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Aspirin is an amazing drug. You can take it for headaches, muscle aches, fever and even prevent a heart attack or stroke. There are not too many drugs with the versatility of aspirin. And best of all, it is inexpensive. Sound like the perfect drug? It is almost the perfect drug, with one exception. The qualities that make it an amazing drug are the same that can cause problems.
It is the blood thinner properties which make aspirin the go-to drug after a heart attack, a stroke (the kind caused by a clot), stent placement, and sometimes in atrial fibrillation. But those blood thinner effects have a downside: bleeding in the stomach, or GI bleed as we in health care call it. A GI bleed can be serious enough to require a blood transfusion and hospitalization. When it comes to whether or not you should take aspirin, the downside must be taken into consideration.
Lately, aspirin recommendations have changed because of research that showed some people are at higher risk of bleeding than they are of gaining any benefit from aspirin. Aspirin has been taken for prevention of heart attacks and strokes based on its effectiveness in those who previously had a heart attack or stroke. The research shows that aspirin does not benefit those who never had one of those events.
It gets a little more complicated. Adult diabetics over 50 years of age have been told to take aspirin but that is being questioned as well. Many people take drugs like Ibuprofen, which, along with aspirin, increases the risk of bleeding. Drinking alcohol and taking aspirin can damage the lining of the stomach and cause bleeding. There are some supplements that interfere with blood clotting and also increase the risk of bleeding when taken with aspirin. Ginkgo is probably the best example.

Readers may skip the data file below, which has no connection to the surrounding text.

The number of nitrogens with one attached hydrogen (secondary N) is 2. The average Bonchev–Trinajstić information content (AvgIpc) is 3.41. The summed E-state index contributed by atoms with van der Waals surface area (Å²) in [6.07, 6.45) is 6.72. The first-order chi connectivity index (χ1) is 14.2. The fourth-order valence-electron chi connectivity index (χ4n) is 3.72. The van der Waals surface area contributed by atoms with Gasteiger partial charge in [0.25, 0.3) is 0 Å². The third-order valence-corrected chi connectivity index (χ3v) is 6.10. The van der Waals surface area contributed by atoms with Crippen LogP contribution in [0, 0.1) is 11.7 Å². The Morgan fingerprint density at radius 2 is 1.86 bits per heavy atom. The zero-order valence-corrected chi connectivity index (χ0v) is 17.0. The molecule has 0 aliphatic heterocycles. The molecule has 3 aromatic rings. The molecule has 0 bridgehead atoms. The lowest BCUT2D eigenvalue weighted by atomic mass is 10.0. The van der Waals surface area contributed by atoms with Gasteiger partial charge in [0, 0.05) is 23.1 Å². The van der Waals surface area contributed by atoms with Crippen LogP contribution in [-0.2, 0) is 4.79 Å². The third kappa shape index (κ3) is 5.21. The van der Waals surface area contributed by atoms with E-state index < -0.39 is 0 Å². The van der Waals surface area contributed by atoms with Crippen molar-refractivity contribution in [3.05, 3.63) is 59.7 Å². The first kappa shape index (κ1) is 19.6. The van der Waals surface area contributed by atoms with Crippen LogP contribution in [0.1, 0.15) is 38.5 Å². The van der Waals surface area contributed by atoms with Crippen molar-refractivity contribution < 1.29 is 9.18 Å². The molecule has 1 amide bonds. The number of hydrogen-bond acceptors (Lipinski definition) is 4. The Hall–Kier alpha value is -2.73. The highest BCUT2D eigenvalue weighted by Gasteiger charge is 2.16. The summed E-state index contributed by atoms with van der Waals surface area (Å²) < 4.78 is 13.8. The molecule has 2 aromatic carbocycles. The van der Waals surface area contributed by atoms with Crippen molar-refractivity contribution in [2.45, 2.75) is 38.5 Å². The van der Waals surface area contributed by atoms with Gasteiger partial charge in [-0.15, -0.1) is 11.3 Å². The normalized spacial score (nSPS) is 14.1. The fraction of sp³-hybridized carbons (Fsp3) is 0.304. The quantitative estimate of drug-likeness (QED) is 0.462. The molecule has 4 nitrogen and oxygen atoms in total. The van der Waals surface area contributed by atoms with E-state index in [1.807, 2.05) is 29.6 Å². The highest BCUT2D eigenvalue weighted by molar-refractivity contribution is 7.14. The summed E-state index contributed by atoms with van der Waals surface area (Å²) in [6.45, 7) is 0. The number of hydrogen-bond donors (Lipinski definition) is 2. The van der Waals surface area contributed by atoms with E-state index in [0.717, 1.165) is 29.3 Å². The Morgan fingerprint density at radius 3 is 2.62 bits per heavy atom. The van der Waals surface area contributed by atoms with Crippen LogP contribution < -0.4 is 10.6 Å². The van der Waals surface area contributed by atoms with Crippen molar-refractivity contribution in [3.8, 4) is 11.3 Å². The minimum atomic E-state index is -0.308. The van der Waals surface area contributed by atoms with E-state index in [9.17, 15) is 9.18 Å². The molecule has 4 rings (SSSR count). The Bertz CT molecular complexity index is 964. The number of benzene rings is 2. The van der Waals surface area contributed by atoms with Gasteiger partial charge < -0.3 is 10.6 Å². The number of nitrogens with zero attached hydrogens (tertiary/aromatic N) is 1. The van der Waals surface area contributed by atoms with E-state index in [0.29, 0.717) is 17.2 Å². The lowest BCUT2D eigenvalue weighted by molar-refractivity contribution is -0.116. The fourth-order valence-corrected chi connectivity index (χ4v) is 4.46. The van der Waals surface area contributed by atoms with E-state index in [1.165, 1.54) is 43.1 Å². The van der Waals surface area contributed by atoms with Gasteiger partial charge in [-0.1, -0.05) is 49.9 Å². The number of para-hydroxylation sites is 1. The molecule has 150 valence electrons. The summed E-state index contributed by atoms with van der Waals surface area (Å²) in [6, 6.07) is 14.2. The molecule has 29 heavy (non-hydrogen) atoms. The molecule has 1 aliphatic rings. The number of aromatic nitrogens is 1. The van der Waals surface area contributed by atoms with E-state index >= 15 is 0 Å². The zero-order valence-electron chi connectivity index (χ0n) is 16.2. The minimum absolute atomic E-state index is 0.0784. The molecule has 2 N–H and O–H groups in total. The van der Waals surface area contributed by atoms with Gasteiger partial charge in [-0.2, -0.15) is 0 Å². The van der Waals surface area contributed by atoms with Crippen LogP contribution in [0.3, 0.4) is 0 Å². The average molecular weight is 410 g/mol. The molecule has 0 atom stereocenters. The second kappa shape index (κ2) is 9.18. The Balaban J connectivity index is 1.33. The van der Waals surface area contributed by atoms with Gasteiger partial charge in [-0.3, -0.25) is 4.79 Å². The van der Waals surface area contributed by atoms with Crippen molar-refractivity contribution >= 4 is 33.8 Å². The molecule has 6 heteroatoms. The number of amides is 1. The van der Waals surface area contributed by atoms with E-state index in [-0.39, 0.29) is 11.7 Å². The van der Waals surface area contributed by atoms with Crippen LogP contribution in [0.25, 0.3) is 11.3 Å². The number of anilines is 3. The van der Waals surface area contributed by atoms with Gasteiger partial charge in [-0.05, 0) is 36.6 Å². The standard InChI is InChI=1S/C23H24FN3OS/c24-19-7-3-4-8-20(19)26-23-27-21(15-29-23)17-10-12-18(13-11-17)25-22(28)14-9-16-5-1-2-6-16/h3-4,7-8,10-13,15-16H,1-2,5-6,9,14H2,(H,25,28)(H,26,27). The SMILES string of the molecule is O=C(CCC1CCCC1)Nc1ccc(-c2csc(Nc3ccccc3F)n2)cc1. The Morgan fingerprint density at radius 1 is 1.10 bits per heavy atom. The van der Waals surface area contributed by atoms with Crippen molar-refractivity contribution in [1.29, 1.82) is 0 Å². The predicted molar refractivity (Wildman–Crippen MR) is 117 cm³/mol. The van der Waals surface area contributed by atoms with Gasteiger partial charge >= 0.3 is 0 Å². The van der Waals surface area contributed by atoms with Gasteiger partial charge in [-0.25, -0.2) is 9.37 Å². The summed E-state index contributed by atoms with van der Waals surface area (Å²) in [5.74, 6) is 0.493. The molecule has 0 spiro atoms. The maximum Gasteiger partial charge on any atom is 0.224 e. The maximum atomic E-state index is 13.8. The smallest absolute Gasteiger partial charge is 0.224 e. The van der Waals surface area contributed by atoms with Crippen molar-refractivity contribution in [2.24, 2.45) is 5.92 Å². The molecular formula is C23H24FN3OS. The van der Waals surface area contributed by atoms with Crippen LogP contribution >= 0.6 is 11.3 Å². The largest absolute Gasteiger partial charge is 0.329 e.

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The bottom line is this: Do not start or stop aspirin without first talking with your health care provider. That person takes all the factors into consideration and makes a decision based on what is best for you. By all means, do not stop aspirin if a cardiologist told you to take it. The recommendations have not changed for you if you have had a heart attack or stroke. If you take any supplements, let all of your health care providers know.
Aspirin is a great drug. But it is not without its problems. Aspirin has been taken for granted because it is cheap, seems innocent, and can be obtained without a prescription. Over the years people have made a decision on their own to take aspirin based on what they have seen others do, especially heart attack victims. As you can see, the decision should take into account many factors. Talk it over with a professional.